“…so once you have identified these influential bloggers, what do you do with them?”
The question comes up a lot, and I am very happy to provide my advice, however the question seems to come up just a little too often for me at the tail end of 2011 from large, global PR agencies who you would think have already nailed blogger engagement…
At this point in the conversation, I figuratively take off my “PeopleBrowsr” (read: vendor) hat and put on my blogger hat.
Agencies like this, because they rarely get to meet an active, respected and long-term blogger with a senior role in a vendor company providing social media analytics (and this issue alone could fill up another blog post).
I am always more than happy to provide free and impartial blogger advice to my clients and prospective clients as I believe I am in a privileged position, being paid to work in an industry I love, and meeting lots of interesting people along the way.
I often cite a couple of personal blogger engagement examples
1. Vodafone 360 Blogger SIM – where Vodafone provided myself and 4 other bloggers with a global SIM card (£500/month limit) and encouraged us to “blog for a year about Vodafone 360 on us”.
Hats off to the then head of communities Bob Rapp who supported this initiative. Unfortunately at the end of the 12 months, there was no on-going dialogue with these Global Vodafone ambassadors – shame really as I continue to play this unpaid role for Vodafone on a weekly basis.
2. Mark Hopkins Intercontinental – read about how one tweet secured me an upgrade to a suite at this prestigious San Francisco landmark, as well as free internet for my stay – a great example of blogger engagement. The post is now used an internal training resource for the Intercontinental Hotels Group worldwide.
World’s best practice blogger engagement
The best example (and one that will never be repeated) of blogger engagement involves Her Majesty the Queen.
Her super-smart media advisers thought it would be a good idea to invite those journalists AND bloggers who are covering (or are likely to cover) her Diamond Jubilee in 2012 to a reception in November at Buckingham Palace. The big guns were rolled out for this event – the Duke and Duchess of Cambridge and the Prince of Wales and Camilla were there as well. They even had a hashtag ready – #diamondjubilee. Not a bad Royal line-up for a bunch of journos and bloggers!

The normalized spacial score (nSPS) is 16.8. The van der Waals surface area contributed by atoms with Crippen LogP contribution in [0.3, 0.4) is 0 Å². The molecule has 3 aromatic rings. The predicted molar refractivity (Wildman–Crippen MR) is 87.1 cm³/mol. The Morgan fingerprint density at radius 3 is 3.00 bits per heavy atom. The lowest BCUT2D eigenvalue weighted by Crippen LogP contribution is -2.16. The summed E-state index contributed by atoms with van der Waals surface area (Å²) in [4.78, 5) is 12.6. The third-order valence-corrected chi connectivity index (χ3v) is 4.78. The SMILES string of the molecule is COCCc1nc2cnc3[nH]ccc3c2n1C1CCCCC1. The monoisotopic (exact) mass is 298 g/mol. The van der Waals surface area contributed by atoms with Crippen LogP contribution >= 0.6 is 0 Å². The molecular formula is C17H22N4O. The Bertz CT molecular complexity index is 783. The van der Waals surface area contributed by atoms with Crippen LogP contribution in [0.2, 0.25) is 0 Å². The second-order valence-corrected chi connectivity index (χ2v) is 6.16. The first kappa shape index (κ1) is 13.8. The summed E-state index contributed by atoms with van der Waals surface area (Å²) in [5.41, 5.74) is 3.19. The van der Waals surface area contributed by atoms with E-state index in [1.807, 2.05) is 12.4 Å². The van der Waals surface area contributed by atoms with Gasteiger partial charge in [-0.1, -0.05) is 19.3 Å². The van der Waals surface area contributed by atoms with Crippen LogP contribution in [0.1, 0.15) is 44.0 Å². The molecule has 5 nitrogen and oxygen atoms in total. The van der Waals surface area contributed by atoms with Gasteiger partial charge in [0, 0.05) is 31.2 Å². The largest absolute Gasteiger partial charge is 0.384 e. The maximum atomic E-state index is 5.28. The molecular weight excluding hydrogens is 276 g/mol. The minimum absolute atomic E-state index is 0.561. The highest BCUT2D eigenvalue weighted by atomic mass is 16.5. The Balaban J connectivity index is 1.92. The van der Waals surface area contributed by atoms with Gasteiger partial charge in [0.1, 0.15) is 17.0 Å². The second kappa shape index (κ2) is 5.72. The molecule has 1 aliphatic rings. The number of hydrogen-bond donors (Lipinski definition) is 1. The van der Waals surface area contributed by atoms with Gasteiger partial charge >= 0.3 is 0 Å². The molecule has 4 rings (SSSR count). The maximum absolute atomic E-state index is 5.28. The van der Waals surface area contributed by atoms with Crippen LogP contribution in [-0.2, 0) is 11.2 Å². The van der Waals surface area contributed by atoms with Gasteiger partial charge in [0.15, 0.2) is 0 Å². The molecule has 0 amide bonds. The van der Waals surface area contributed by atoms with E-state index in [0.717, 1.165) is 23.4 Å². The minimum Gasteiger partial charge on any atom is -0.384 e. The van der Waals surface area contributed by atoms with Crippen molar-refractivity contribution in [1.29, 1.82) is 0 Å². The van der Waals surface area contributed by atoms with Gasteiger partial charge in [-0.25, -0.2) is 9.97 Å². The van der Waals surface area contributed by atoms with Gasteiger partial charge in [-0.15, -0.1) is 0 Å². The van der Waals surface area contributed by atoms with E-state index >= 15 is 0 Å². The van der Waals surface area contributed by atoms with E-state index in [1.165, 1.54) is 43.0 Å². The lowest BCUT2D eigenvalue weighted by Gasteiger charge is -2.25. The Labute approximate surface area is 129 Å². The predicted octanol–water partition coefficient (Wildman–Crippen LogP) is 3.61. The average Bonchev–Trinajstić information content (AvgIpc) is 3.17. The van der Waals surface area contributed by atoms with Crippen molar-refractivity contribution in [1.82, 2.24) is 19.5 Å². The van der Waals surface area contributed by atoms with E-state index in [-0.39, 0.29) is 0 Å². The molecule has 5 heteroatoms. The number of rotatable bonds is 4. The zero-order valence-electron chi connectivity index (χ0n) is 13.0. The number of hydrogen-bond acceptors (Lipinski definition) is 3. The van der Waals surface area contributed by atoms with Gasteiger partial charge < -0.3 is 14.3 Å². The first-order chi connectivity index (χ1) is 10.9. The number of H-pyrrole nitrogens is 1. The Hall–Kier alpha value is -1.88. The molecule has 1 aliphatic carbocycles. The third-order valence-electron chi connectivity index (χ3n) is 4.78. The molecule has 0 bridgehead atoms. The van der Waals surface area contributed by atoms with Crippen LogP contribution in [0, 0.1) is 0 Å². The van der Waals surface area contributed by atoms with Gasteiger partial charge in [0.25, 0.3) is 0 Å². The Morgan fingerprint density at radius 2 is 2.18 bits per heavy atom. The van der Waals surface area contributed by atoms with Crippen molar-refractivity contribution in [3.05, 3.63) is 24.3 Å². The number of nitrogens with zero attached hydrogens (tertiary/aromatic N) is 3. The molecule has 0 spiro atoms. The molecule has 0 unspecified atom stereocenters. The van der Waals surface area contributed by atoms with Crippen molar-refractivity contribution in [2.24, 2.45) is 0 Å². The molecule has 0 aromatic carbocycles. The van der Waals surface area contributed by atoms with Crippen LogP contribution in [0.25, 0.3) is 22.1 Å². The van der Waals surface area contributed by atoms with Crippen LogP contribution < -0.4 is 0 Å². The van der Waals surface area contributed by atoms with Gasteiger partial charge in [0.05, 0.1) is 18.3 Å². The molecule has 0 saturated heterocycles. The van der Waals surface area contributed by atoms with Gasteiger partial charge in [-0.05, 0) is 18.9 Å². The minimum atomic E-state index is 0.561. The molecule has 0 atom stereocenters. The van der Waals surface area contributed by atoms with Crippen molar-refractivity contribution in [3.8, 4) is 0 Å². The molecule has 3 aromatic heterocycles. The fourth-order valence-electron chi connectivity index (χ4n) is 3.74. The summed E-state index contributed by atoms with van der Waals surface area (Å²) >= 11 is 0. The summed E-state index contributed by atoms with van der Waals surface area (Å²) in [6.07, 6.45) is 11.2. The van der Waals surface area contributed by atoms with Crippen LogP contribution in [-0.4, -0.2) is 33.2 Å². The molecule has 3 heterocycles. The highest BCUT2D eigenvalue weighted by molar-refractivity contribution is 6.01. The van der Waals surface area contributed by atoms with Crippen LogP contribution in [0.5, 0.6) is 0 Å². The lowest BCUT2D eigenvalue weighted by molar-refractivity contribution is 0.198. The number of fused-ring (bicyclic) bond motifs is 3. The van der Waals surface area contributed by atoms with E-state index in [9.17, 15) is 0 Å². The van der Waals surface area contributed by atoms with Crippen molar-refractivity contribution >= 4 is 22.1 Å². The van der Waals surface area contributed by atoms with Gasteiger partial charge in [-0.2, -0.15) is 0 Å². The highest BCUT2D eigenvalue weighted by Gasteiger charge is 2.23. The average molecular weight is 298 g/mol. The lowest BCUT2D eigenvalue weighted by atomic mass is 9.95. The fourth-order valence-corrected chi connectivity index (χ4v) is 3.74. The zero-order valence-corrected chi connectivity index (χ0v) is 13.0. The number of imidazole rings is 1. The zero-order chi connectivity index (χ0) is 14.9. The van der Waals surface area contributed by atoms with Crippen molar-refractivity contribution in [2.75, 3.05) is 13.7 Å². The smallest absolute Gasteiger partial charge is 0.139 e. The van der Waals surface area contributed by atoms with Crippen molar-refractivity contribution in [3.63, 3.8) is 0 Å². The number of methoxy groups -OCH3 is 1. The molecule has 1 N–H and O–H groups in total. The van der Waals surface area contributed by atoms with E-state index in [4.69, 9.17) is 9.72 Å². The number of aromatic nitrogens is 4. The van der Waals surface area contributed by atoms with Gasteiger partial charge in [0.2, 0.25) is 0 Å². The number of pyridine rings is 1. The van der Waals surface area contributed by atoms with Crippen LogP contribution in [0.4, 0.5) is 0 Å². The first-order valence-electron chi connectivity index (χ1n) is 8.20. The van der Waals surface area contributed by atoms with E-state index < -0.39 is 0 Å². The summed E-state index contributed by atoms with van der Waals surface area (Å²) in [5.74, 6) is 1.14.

Assuring a Twitter “photo op”, they set aside the East Gallery of Buckingham Palace as a “Tweet Suite” – a smart touch guaranteeing coverage by those invited bloggers and twitter journalist/celebs.
Phillip Schofield shared a picture with his Twitter followers from the Tweet Suite (as did most of the other twitter savvy guests there on the night).
I am not sure who drew up the blogger list (well advised obviously), and there is no guarantee of favourable coverage from bloggers (or Journalists) ever, but when they file their copy on the Golden Jubilee, I am sure they will look back to the event in November 2011 when they met the subject of their post (and William and Catherine).
The smart courtiers decided that in the age of social media, if you can’t beat them – join them and hence ensured that enough bloggers of note would find an invitation to meet HM the Queen irresistible and also feel the need to show off that they had net the Queen with a tweet from the Tweet suite.
What a pity Royal protocol still forbids a one-handed “self portrait instagram with the Queen” from your mobile.
In answer to “so what do you do with the bloggers once you find them?” – here are some quick tips
1. Just as the Queen did – give them something money can’t buy – an exclusive, advance viewing/trial, meet someone from your brand or your brand ambassador ie give them something to blog about!
2. Bring them into your office and meet them! You will not realise how powerful this can be to acknowledge the work of a blogger
3. If nothing else – call them – don’t just tweet, reach out and put a voice to the brand – and make sure you DO read their blog before you call.
4. Follow up and stay in touch – after you’ve met them, ensure you keep in touch.
5. Use influencer identification and measurement tools such as Kred (disclosure: I work as UK CEO of PeopleBrowsr, makers of Kred) to find those “local rock stars” that would love to be in touch with your brand.